Sam Jones EPIC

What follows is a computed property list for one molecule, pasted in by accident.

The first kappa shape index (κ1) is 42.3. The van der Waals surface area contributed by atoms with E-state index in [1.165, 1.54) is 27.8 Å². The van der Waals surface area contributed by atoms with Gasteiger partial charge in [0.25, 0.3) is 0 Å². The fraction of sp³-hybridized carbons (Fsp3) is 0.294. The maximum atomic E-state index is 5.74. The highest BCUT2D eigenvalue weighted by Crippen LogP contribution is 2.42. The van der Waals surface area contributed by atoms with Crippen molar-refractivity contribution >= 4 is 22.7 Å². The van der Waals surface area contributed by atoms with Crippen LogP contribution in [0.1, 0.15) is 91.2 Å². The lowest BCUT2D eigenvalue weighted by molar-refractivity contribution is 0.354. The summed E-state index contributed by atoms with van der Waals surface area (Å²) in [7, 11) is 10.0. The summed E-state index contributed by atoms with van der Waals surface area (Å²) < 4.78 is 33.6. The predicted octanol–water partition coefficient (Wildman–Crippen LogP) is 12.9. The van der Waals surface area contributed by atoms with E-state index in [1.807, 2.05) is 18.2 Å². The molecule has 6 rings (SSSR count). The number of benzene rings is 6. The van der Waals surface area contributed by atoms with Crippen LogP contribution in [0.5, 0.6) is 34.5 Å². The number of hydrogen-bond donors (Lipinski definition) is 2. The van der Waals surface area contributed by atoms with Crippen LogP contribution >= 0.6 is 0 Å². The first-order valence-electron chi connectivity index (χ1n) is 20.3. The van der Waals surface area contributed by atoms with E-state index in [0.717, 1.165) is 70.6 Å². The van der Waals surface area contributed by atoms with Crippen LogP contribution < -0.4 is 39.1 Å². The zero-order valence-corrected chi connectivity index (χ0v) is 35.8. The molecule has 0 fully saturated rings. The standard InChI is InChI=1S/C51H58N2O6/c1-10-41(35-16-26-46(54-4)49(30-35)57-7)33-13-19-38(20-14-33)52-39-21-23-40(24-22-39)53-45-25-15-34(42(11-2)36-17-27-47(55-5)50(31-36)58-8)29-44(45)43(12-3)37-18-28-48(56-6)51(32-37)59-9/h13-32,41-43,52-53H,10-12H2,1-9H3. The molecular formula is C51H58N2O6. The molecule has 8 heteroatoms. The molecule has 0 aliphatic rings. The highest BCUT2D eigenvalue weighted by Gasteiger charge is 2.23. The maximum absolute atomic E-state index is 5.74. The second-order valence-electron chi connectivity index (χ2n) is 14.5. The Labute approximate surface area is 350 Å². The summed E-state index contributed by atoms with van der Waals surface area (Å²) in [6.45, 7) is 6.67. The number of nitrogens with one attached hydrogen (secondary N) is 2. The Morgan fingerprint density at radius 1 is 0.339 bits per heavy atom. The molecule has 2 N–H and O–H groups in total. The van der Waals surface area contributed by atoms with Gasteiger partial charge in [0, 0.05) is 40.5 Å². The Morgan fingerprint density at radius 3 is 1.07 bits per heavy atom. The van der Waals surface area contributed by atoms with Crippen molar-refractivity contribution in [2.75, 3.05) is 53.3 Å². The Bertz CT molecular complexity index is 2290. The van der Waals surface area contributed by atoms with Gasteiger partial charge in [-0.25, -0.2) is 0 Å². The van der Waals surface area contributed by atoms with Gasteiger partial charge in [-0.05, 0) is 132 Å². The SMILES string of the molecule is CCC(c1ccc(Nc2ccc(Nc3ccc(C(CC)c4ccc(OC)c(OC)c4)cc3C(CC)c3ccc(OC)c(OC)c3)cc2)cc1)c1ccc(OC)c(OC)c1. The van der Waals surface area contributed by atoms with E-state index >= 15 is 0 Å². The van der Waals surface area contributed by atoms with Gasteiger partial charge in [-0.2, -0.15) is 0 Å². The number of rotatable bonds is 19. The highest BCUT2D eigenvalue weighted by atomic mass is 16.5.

Sam Jones played college ball in Durham, North Carolina, during the height of southern segregated universities. The other university in town now a basketball powerhouse with mostly black 5 star athletes was at that time lily white. He came to North Carolina Central University for their great coach John McLeadon when into the for two years and returned to play for Coach McLeadon’s successor Floyd Brown in 1956. He averaged about 18 points a game in college was was known for his pinpoint jumper. After the 1957 season he was drafted by the Red Auerbach’s Boston Celtics to fill the role of backup guard behind starters Bob Cousy and Bill Sharman. Little did Red Auerbach know that the prize the team drafted sight unseen was going to become on of the greatest clutch shooters in NBA history. Just as he averaged 18 points a game at North Carolina Central, Sam Jones averaged 18 points a game for the Celtics where he and KC Jones formed a backcourt that carried the Celtics that won 8 rings together while Sam Jones won 10 rings personally as a Celtic. When the game was on the line in the closing down time for the W that’s when Sam Jones shined. Like taking his famed jumper over the outstretched hands of Wilt Chamberlain to take down the 76ers in a game seven decider, or the Lakers in game seven with that deadly jump shot. I remember going down to the Baltimore Civic Center and watching the Bullets play the Celtics and seeing those great Celtics teams and they were great teams. They played as one unit and played with precision. They would cut the Bullets up surgically and then Red Auerbach would light up a damn cigar noting another Celtics victory. Sam Jones seemed to make every shot he took which he didn’t but I never remember Sam Jones missing an open jumper. Every Sunday the Celtics would be featured on ABC’s game of the week playing either the 76ers, Lakers, or the Knicks it seemed. Sam Jones what a great player. Sam Jones died today at 88 years of age. You won’t see all those tributes that came earlier this week when John Madden died. Why? Because Sam Jones lived and played during a period when black ball players didn’t have media jobs after the games ended. Heck, Sam Jones retired to being a substitute teacher in Maryland not a cushy analyst job on National Television. That jumper though, sweet.